student loan debt

How to Manage Your Student Loan Debt

The number of Americans dealing with student loan debt is staggering. According to, 44 million Americans hold a collective amount of $1.5 trillion in student loan debt. That means one in four American adults are paying off student loans. It’s not just small peanuts either. The average amount of debt held by a student loan borrower is approximately $37 thousand in student loans. That number marks an increased by $20 thousand within the last decade and a half.

If you’re one of the 44 million Americans dealing with student loans, it might seem like the end is nowhere in sight. However, there are ways that you can better manage your student loan to pay it off easier and sooner.

Establish your budget

This might seem like a no-brainer, but it really isn’t for a lot of people! No matter how much debt you are carrying around, or how little money you are making, it is important for you to figure out how much extra cash you have to apply to your payments beyond the minimum payment requirement.

You can start small, but over time you’re going to want to increase the amount of money you are committing to paying off your loans. You can do this either by increasing your income or by decreasing expenses.

Cutting expenses is all about what you’re willing to sacrifice. Can you eat out less? Can you bike to work instead of drive? Can you forgo rent by living with your parents? These are hard questions to answer, but it is all worth it once you relieve yourself of that debt you’re carrying around.

Make Payments as Often as Possible – Aim for Twice a Month

This is a great trick that everyone struggling to pay off their student loans should consider. It’s also guaranteed to make a difference. All you have to do is take your monthly payment, divide it by two, and make two payments a month instead of one.

It might seem like that changes nothing, until you break down the numbers.

There are 52 weeks in a year, and if you’re making a payment every other week, that ends up being 26 payments a year. 26 payments a year equals 13 full payments in 12 months. Each year you’ll end up making an entire extra months’ worth of payments. This can and will have a huge positive impact when it comes to paying off your debt fast!

Target Employers that Offer Student Loan Repayment Assistance

This is a nice option for people who want to start paying off big chunks of your student loan debt fast. This is type of employer assistance is growing in popularity as a new employee benefit.

Basically, how it works is employers offer to put a certain amount of money – usually around $100 to $300 a month – towards their employee’s student debt. By working for a company that offers this kind of benefit, you can not only get help paying down your debt, you can also pay it down way faster.

If you are able to both pay the minimum monthly payment, and get several hundred dollars’ worth of assistance from your job, you can expect to save thousands of dollars of student loan interest over time.

Start With Your High Interest Loans

This is another no-brainer that you might not be applying to your debt as well as you could. If you, like so many Americans had to take out multiple loans, it’s important to know exactly what the interest rates of those loans are so that you can know where to put your money first. Don’t just throw cash at your debt and expect it to go away. You have to be strategic and figure out what cash should go where.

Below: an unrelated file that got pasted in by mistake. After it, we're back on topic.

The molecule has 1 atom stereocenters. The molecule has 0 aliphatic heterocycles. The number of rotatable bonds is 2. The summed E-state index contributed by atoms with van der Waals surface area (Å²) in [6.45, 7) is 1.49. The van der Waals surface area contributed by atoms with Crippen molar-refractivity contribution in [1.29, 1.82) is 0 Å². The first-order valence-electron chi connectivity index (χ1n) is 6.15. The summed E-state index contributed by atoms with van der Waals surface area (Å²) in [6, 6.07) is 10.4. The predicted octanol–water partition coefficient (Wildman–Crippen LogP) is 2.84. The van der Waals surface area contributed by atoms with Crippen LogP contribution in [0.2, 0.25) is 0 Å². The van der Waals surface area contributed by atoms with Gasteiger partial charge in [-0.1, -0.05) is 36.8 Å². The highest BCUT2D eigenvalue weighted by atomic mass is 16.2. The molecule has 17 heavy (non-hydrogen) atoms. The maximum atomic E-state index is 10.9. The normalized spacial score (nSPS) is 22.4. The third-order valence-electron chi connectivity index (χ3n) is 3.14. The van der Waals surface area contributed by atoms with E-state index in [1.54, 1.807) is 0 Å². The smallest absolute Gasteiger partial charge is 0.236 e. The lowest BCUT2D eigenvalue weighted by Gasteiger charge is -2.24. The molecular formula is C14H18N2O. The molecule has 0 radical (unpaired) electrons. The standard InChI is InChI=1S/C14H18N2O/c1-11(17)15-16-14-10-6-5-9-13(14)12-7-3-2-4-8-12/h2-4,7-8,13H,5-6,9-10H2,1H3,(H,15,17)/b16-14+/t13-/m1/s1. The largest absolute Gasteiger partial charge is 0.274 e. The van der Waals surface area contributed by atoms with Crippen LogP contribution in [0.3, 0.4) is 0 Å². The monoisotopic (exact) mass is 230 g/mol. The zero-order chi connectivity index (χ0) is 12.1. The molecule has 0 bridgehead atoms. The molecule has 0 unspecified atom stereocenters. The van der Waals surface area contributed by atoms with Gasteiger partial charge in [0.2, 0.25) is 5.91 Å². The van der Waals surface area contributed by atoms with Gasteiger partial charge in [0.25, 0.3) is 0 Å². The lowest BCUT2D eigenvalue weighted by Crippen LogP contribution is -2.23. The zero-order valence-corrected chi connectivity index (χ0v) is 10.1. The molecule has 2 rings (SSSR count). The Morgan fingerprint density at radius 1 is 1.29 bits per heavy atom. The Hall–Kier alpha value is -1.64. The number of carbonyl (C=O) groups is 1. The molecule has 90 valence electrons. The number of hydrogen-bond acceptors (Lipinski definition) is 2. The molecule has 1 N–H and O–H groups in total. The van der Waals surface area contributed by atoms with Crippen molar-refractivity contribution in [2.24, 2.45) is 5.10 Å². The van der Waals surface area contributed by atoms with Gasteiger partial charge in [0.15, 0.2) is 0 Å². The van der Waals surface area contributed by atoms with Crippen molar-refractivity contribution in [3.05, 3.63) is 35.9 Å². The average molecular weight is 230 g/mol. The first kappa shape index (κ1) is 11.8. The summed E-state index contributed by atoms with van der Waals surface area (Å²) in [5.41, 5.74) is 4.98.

One of the best practices is to start by paying the minimum amount due on all your loans, and then apply any extra cash you have to the loans with the highest interest rate. That will help keep the fees down and keep the loan from ballooning out of control. Jeremy Hughes former head of Get Approved Finance Perth Western Australia suggests “any loans that have a high interest rate, usually credit cards are a good starting point, benefit from paying off early”.

Once you’ve paid off the loan with the highest interest rate in full, you then apply whatever extra cash you have to the next highest loan. You continue this practice – which is commonly known as the “debt avalanche” – until you have paid off your loans in full.

See if You Can Reduce Your Rates

An easy way to turn a big amount a debt into a smaller amount is to take advantage of interest rate reductions offered. A readily available reduction is offered when you opt to sign up for auto-payments. This helps in two ways. First, money is automatically taken from your account so you don’t have to worry about missing a payment. Then, you will likely be offered an interest rate reduction of .25 percent.

It might not seem like a huge change, but it can make a big different overtime. Other interest rate reductions vary depending on who your lender is. You should make sure to check your lender’s website to see how you can better take advantage of these offers.

Take Advantage of Tax Reductions

Now this tip won’t make all of your student debt disappear, but it’s important to remember to not leave any money on the table. The IRS allows you to deduct up to $2,500 of student loan from your taxes.

There are a few stipulations though. First, you have to had attended an eligible higher education institution, but that includes the vast majority of colleges and universities in the U.S. Then, you have to make sure you are eligible in terms of income. If you make over $80,000 per year you will not be eligible for the deduction. If you make over $65,000, you will only be eligible for a portion of the deduction. Other than that, you’re good to go!

Now go out there and save yourself some of your hard-earned money!

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